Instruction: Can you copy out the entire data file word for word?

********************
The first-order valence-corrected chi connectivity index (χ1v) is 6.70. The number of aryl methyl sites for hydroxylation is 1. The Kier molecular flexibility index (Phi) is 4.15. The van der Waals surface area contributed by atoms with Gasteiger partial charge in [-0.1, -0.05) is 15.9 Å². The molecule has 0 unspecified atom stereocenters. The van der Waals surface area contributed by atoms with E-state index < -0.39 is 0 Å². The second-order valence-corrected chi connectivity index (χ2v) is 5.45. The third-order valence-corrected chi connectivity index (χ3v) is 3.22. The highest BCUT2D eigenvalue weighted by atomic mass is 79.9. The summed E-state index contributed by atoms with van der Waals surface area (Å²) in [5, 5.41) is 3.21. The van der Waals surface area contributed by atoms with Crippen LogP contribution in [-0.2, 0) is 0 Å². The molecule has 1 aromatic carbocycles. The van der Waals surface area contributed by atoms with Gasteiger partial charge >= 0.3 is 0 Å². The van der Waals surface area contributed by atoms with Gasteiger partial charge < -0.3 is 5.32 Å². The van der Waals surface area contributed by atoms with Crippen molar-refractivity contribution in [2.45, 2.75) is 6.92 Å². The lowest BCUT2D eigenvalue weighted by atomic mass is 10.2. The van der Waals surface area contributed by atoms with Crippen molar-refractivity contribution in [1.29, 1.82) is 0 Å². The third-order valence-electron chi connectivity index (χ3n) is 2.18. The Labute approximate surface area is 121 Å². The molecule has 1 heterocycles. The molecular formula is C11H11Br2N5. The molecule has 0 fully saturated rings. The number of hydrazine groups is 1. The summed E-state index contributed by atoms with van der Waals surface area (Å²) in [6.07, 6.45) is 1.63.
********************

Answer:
The first-order valence-corrected chi connectivity index (χ1v) is 6.70. The number of aryl methyl sites for hydroxylation is 1. The Kier molecular flexibility index (Phi) is 4.15. The van der Waals surface area contributed by atoms with Gasteiger partial charge in [-0.1, -0.05) is 15.9 Å². The molecule has 0 unspecified atom stereocenters. The van der Waals surface area contributed by atoms with E-state index < -0.39 is 0 Å². The second-order valence-corrected chi connectivity index (χ2v) is 5.45. The third-order valence-corrected chi connectivity index (χ3v) is 3.22. The highest BCUT2D eigenvalue weighted by atomic mass is 79.9. The summed E-state index contributed by atoms with van der Waals surface area (Å²) in [5, 5.41) is 3.21. The van der Waals surface area contributed by atoms with Crippen LogP contribution in [-0.2, 0) is 0 Å². The molecule has 1 aromatic carbocycles. The van der Waals surface area contributed by atoms with Gasteiger partial charge >= 0.3 is 0 Å². The van der Waals surface area contributed by atoms with Gasteiger partial charge < -0.3 is 5.32 Å². The van der Waals surface area contributed by atoms with Crippen molar-refractivity contribution in [2.45, 2.75) is 6.92 Å². The lowest BCUT2D eigenvalue weighted by atomic mass is 10.2. The van der Waals surface area contributed by atoms with Crippen molar-refractivity contribution in [1.29, 1.82) is 0 Å². The third-order valence-electron chi connectivity index (χ3n) is 2.18. The Labute approximate surface area is 121 Å². The molecule has 1 heterocycles. The molecular formula is C11H11Br2N5. The molecule has 0 fully saturated rings. The number of hydrazine groups is 1. The summed E-state index contributed by atoms with van der Waals surface area (Å²) in [6.07, 6.45) is 1.63.